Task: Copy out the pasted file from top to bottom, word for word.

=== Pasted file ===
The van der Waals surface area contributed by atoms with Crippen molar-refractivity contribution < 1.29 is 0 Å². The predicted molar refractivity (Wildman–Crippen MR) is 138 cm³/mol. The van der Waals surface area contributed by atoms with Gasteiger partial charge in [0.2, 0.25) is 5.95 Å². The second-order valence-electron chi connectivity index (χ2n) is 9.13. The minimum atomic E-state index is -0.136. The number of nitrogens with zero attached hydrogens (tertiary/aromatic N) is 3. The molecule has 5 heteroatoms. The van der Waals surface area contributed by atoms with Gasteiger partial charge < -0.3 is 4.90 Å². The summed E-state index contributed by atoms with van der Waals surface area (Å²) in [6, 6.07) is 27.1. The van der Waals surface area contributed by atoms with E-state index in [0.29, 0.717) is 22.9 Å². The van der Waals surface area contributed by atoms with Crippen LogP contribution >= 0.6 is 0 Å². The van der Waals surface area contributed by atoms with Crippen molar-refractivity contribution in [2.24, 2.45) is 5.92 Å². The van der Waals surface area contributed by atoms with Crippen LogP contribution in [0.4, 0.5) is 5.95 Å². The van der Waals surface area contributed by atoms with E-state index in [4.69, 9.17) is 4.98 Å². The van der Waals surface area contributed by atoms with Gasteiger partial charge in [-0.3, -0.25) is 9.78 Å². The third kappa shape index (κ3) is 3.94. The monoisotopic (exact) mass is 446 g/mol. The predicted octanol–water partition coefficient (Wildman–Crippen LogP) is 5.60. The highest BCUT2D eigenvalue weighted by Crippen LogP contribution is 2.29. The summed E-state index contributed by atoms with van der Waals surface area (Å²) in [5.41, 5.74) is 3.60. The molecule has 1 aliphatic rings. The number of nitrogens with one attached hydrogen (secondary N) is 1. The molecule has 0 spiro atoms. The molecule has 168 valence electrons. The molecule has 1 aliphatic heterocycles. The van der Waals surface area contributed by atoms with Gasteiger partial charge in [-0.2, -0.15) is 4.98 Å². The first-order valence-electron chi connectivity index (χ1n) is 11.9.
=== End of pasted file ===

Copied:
The van der Waals surface area contributed by atoms with Crippen molar-refractivity contribution < 1.29 is 0 Å². The predicted molar refractivity (Wildman–Crippen MR) is 138 cm³/mol. The van der Waals surface area contributed by atoms with Gasteiger partial charge in [0.2, 0.25) is 5.95 Å². The second-order valence-electron chi connectivity index (χ2n) is 9.13. The minimum atomic E-state index is -0.136. The number of nitrogens with zero attached hydrogens (tertiary/aromatic N) is 3. The molecule has 5 heteroatoms. The van der Waals surface area contributed by atoms with Gasteiger partial charge < -0.3 is 4.90 Å². The summed E-state index contributed by atoms with van der Waals surface area (Å²) in [6, 6.07) is 27.1. The van der Waals surface area contributed by atoms with E-state index in [0.29, 0.717) is 22.9 Å². The van der Waals surface area contributed by atoms with Crippen LogP contribution >= 0.6 is 0 Å². The van der Waals surface area contributed by atoms with Crippen molar-refractivity contribution in [2.24, 2.45) is 5.92 Å². The van der Waals surface area contributed by atoms with Crippen LogP contribution in [0.4, 0.5) is 5.95 Å². The van der Waals surface area contributed by atoms with E-state index in [4.69, 9.17) is 4.98 Å². The van der Waals surface area contributed by atoms with Gasteiger partial charge in [-0.3, -0.25) is 9.78 Å². The third kappa shape index (κ3) is 3.94. The monoisotopic (exact) mass is 446 g/mol. The predicted octanol–water partition coefficient (Wildman–Crippen LogP) is 5.60. The highest BCUT2D eigenvalue weighted by Crippen LogP contribution is 2.29. The summed E-state index contributed by atoms with van der Waals surface area (Å²) in [5.41, 5.74) is 3.60. The molecule has 1 aliphatic rings. The number of nitrogens with one attached hydrogen (secondary N) is 1. The molecule has 0 spiro atoms. The molecule has 168 valence electrons. The molecule has 1 aliphatic heterocycles. The van der Waals surface area contributed by atoms with Gasteiger partial charge in [-0.2, -0.15) is 4.98 Å². The first-order valence-electron chi connectivity index (χ1n) is 11.9.